Over the last week, Kanye West has used Instagram to express his disappointment with Adidas, which manufactures his Yeezy brand.
In a series of now-deleted Instagram posts, the rapper-turned-fashion mogul has called out Adidas for allegedly copying his designs, as well as not giving him enough control over his products and not opening up Yeezy stores, among other grievances. West also suggested he wanted to terminate his deal with the company and have Adidas pay him $2 billion in damages. Adidas has declined to comment.
After designing for Nike, West signed a deal with Adidas in 2013. In June 2016, Adidas and West announced they had extended their partnership, calling it a “Yeezy-branded entity creating footwear, apparel and accessories for all genders across street and sport.”
Although details of West’s contract are unknown, legal experts say some conclusions can be drawn about the partnership.
“Traditionally, in any type of licensing agreement, the brand, Adidas, would own 100% of the intellectual property,” explained Jared Goldstein, a lawyer and the co-author of “Sneaker Law.”
If this were the case, West would have little backing to support claims he has made in the past, such as Adidas copying his designs to create the Adilette 22 slide, calling it “a fake Yeezy” in June. As Goldstein explained, “they can’t steal something that they own.”
In a 2019 interview with Forbes, West claimed he still owned 100% of Yeezy. However, as Goldstein pointed out, while West might still own the Yeezy name and likeness, the actual shoe designs probably fall under the purview of the entity that holds the intellectual property, which is likely Adidas. This could potentially give Adidas the power to rerelease designs from the archives or relaunch the designs in new colorways.
“They’re doing all the manufacturing, they’re providing the platform, they’re providing the materials, the distribution,” Goldstein said. “That’s what happens in a licensing arrangement.”
Zak Kurtz, a provider of sneaker and streetwear legal services who goes by Sneaker Legal on Instagram, agreed that it’s likely that Adidas owns the intellectual property related to these Yeezy designs.
As Kurtz pointed out, even though West is listed as the inventor of the design patent for the Yeezy Slide, another shoe he claimed Adidas copied, the brand could still have acquired this patent.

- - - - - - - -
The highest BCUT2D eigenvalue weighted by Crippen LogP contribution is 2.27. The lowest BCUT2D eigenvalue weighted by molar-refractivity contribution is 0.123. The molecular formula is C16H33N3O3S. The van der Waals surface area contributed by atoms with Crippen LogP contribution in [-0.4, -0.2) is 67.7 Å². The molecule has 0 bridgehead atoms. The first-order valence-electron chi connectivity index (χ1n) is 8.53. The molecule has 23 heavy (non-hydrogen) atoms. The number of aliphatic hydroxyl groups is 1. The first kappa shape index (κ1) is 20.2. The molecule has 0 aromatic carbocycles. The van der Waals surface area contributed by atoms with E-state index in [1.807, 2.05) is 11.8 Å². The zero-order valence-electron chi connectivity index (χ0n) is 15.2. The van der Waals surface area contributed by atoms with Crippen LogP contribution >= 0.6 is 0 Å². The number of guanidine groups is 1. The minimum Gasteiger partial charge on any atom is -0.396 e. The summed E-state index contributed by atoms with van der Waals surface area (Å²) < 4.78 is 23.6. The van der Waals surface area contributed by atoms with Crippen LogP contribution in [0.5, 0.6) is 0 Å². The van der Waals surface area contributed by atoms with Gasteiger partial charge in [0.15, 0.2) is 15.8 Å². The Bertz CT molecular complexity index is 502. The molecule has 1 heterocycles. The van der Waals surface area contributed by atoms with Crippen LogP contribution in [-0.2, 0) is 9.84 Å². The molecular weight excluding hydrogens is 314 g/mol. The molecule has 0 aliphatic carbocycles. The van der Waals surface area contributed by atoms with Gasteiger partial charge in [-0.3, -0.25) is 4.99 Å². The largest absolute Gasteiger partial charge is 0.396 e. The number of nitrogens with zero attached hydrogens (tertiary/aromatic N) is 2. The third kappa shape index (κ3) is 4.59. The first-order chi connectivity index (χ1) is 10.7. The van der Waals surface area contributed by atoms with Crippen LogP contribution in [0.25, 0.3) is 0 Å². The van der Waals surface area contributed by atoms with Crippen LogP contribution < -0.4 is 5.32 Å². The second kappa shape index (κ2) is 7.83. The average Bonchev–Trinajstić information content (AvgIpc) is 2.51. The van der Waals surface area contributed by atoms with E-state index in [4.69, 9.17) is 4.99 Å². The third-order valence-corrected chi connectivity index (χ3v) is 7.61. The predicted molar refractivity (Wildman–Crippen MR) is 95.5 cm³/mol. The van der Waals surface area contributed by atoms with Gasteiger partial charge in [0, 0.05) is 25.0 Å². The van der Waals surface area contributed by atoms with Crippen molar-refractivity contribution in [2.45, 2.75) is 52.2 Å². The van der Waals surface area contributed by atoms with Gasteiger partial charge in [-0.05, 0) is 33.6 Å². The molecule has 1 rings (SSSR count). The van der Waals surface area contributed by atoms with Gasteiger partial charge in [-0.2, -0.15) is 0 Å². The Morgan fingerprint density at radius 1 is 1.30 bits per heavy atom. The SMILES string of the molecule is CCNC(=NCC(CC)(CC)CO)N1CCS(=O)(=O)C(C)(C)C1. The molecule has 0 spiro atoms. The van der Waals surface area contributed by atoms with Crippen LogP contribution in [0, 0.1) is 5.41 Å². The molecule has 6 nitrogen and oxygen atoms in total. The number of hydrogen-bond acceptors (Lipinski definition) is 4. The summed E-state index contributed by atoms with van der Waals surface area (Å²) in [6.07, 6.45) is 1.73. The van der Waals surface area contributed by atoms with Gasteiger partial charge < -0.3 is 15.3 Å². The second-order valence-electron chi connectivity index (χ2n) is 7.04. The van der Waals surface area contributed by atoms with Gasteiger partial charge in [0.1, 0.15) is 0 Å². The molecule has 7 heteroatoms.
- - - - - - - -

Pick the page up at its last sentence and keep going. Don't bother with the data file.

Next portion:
“At any point in time it could get assigned to someone else,” Kurtz said of the patent. “It doesn’t signify anything right now.”
While all signs point to West having little legal claim against Adidas, the company can likely claim a breach of contract from West due to a violation of confidentiality, as well as disparagement to the company and its leaders.
In recent weeks, West posted a fake front-page newspaper headline on his Instagram account that read, “Kasper Rørsted Also Dead at 60,” referring to the Adidas CEO who will step down from his role next year. He also shared a series of posts aimed at Adidas SVP and GM Daniel Cherry III, who joined in January, and posted headshots of the company’s supervisory board members as well. Other images posted included a photo of West and Cherry facing one another with the words “Adidas Civil War” between them, which is reminiscent of the movie poster for the Marvel Studios film “Captain America: Civil War.”
Disparagement and privacy clauses are typical for these types of agreements, experts said. But even if Adidas had a case to terminate the deal with West, it is unlikely they’d pursue it.
“Adidas was sort of going downhill until the Yeezys came out,” Kurtz said. “If Adidas loses Kanye, I think that could definitely be a big hit to them.”